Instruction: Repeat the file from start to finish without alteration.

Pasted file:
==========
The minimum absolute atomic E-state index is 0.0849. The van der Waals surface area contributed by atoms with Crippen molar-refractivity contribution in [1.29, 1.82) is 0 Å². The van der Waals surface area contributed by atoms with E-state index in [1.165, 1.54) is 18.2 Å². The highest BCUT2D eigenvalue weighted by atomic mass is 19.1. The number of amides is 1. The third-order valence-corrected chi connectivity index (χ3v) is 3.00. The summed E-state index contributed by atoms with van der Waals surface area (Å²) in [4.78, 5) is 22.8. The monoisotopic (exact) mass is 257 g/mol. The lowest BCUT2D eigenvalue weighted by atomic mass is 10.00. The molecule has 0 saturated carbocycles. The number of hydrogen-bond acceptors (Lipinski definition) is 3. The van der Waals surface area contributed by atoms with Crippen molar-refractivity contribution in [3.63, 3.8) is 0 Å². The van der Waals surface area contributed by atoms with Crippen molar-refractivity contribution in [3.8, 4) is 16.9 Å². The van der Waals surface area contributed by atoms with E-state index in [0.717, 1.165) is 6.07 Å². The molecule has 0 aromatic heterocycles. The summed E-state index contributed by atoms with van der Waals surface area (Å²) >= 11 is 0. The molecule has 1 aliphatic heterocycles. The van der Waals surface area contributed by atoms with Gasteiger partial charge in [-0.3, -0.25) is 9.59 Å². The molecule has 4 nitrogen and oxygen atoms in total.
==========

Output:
The minimum absolute atomic E-state index is 0.0849. The van der Waals surface area contributed by atoms with Crippen molar-refractivity contribution in [1.29, 1.82) is 0 Å². The van der Waals surface area contributed by atoms with E-state index in [1.165, 1.54) is 18.2 Å². The highest BCUT2D eigenvalue weighted by atomic mass is 19.1. The number of amides is 1. The third-order valence-corrected chi connectivity index (χ3v) is 3.00. The summed E-state index contributed by atoms with van der Waals surface area (Å²) in [4.78, 5) is 22.8. The monoisotopic (exact) mass is 257 g/mol. The lowest BCUT2D eigenvalue weighted by atomic mass is 10.00. The molecule has 0 saturated carbocycles. The number of hydrogen-bond acceptors (Lipinski definition) is 3. The van der Waals surface area contributed by atoms with Crippen molar-refractivity contribution in [3.63, 3.8) is 0 Å². The van der Waals surface area contributed by atoms with Crippen molar-refractivity contribution in [3.8, 4) is 16.9 Å². The van der Waals surface area contributed by atoms with E-state index in [0.717, 1.165) is 6.07 Å². The molecule has 0 aromatic heterocycles. The summed E-state index contributed by atoms with van der Waals surface area (Å²) >= 11 is 0. The molecule has 1 aliphatic heterocycles. The van der Waals surface area contributed by atoms with Gasteiger partial charge in [-0.3, -0.25) is 9.59 Å². The molecule has 4 nitrogen and oxygen atoms in total.